I had a seatmate, but once the conductor had taken tickets, two buddies of his came from the back of the car and they went to sit on the observation car. After it became clear he wasn't heading back anytime soon, I moved into his window seat and got comfortable.

We had a, um, humorous announcer. "On Amtrak, you pay for the transportation. The thrills are free." As we passed by the San Andreas fault near Gilroy, he reminded us to buy land on the east side of the fault, because when half of California falls into the ocean during The Big One, it will become beach-front property. "Just remember, it's the San Andreas fault, not Amtrak's fault."

I finished the book I had started 2 days before, did some knitting while I watched part of a movie until my laptop battery died (I probably would have watched the whole thing if Vista hadn't pissed me off so much they I had to mess with it before watching the DVD), then decided to doze a little. I spread out over both seats since the guy hadn't come back.

slo2sba1 I'm not sure if I really napped any, but I sat up about 4:45, as we were getting to San Luis Obispo. I spent most of the time until my 6PM reservation in the dining car staring out the window. This time I was facing east. The region seemed devoid of human life, although there were occasional farmhouses, an old mine, and later, some big farm monsters. Mostly there were just lots and lots of cows. I even saw cattle scampering for no apparent reason. Who knew? Well, maybe people who watch cows a lot more than I do. I also saw a very large, dusky cat walking under a split-rail fence. It was definitely too large to be a housecat, as it was even bigger than Spoon, but I'm not sure if it was a bobcat or a mountain lion. I think the latter.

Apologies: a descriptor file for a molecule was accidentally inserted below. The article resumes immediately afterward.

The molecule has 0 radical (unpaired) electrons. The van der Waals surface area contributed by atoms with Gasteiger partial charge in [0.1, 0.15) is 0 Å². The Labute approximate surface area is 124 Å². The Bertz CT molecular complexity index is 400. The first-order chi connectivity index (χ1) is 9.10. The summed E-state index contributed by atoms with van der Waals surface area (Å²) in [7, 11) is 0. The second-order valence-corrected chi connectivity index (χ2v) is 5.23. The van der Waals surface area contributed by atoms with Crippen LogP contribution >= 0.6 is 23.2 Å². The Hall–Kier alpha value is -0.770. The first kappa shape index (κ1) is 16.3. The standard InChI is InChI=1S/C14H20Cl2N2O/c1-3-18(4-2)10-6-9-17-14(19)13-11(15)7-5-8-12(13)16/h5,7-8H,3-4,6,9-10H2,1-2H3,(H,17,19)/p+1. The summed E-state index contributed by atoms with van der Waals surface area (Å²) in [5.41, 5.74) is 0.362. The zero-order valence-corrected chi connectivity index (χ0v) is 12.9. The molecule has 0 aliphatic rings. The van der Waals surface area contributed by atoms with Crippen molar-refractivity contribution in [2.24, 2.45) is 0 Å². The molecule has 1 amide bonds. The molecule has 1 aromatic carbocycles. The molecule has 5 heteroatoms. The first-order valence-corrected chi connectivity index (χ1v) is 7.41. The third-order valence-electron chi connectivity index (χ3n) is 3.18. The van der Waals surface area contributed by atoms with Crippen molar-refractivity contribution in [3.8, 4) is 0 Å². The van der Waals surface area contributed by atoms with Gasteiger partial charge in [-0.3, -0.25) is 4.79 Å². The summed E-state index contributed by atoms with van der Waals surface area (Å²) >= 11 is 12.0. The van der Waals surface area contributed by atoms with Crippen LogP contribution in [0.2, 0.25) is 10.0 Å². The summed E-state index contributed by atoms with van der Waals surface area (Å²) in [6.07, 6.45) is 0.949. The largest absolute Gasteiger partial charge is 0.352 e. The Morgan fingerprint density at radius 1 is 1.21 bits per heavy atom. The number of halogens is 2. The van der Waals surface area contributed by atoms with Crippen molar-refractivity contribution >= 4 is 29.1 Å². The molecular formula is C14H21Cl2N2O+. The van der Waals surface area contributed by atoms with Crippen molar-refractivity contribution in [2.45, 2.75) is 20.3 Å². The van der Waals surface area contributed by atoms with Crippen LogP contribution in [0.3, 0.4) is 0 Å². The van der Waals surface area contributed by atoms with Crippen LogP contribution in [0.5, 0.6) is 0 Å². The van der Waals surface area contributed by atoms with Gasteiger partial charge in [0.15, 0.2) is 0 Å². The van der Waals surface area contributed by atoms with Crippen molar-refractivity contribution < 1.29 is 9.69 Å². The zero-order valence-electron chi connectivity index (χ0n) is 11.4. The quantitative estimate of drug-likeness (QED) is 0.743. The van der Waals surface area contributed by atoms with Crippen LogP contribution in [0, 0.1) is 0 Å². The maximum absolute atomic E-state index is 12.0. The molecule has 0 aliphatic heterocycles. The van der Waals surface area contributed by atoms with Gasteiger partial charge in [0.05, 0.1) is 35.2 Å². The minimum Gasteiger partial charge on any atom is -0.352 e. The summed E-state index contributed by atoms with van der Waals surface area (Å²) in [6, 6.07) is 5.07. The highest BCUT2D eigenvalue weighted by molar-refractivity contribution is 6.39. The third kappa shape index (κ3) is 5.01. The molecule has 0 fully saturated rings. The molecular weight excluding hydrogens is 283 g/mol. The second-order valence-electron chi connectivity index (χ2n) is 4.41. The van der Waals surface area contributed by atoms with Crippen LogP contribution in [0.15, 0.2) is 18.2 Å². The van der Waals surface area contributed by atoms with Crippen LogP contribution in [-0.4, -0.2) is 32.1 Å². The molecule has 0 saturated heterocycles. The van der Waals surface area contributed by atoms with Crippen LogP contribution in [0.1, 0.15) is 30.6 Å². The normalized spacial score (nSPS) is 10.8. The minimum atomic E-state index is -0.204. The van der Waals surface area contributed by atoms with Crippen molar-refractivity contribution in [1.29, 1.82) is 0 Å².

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In the dining car, I got seated with a young woman and her son. They had started in Eugene, OR. I felt for the woman. That's a really long trip with a young boy. He went through the stages of hyperactive, shy, complaining about the food ("My stomach huuuuurts. The chicken's too spicy." It was an herb marinated chicken, which his mother had pulled the skin off.) More complaining, the eye-rubbing, the sneaking peaks to see if he's getting the reaction he wanted. His mother gently but firmly insisted he eat some chicken or he wouldn't get dessert. He feebly tried the "I don't want dessert" line but it didn't last long. Finally, she asked for some ketchup. He insisted on emptying all five packets onto his plate, and then dipped a piece of chicken in and ate it. Two minutes later, I pointed out that he had stopped using the ketchup. "The chicken's not spicy anymore." He got his ice cream, anyway.

Not much happened the rest of the way. We ended up getting to Union Station only about 15 minutes late. After the slow start from San Jose, I don't remember making any unscheduled stops. I got off, went to the front of the station, called the shuttle company like the reservation told me, waited on hold for 12 minutes, then got an incoming call directly from the driver.